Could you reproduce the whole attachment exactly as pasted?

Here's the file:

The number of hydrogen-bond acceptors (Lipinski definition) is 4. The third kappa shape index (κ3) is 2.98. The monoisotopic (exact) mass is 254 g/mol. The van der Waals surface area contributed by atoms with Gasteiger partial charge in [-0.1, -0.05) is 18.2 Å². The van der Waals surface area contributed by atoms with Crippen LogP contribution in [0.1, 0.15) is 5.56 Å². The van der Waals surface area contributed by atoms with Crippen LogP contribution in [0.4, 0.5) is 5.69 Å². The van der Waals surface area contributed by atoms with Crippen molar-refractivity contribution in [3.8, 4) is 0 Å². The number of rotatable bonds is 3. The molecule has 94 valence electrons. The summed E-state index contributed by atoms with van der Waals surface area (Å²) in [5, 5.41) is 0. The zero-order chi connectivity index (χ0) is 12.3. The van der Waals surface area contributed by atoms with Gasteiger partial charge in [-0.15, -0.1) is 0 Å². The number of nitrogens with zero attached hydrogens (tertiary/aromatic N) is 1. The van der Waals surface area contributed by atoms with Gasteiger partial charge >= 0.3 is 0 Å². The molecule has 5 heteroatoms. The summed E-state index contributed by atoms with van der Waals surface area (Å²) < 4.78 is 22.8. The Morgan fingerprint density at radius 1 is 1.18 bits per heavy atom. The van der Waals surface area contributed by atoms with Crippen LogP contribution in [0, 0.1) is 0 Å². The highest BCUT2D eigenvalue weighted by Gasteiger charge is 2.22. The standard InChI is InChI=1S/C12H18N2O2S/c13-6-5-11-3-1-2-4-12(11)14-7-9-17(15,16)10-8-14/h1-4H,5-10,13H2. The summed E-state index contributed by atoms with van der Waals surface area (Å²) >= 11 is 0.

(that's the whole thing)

The number of hydrogen-bond acceptors (Lipinski definition) is 4. The third kappa shape index (κ3) is 2.98. The monoisotopic (exact) mass is 254 g/mol. The van der Waals surface area contributed by atoms with Gasteiger partial charge in [-0.1, -0.05) is 18.2 Å². The van der Waals surface area contributed by atoms with Crippen LogP contribution in [0.1, 0.15) is 5.56 Å². The van der Waals surface area contributed by atoms with Crippen LogP contribution in [0.4, 0.5) is 5.69 Å². The van der Waals surface area contributed by atoms with Crippen molar-refractivity contribution in [3.8, 4) is 0 Å². The number of rotatable bonds is 3. The molecule has 94 valence electrons. The summed E-state index contributed by atoms with van der Waals surface area (Å²) in [5, 5.41) is 0. The zero-order chi connectivity index (χ0) is 12.3. The van der Waals surface area contributed by atoms with Gasteiger partial charge in [-0.15, -0.1) is 0 Å². The number of nitrogens with zero attached hydrogens (tertiary/aromatic N) is 1. The van der Waals surface area contributed by atoms with Gasteiger partial charge >= 0.3 is 0 Å². The molecule has 5 heteroatoms. The summed E-state index contributed by atoms with van der Waals surface area (Å²) < 4.78 is 22.8. The Morgan fingerprint density at radius 1 is 1.18 bits per heavy atom. The van der Waals surface area contributed by atoms with Crippen LogP contribution in [0, 0.1) is 0 Å². The highest BCUT2D eigenvalue weighted by Gasteiger charge is 2.22. The standard InChI is InChI=1S/C12H18N2O2S/c13-6-5-11-3-1-2-4-12(11)14-7-9-17(15,16)10-8-14/h1-4H,5-10,13H2. The summed E-state index contributed by atoms with van der Waals surface area (Å²) >= 11 is 0.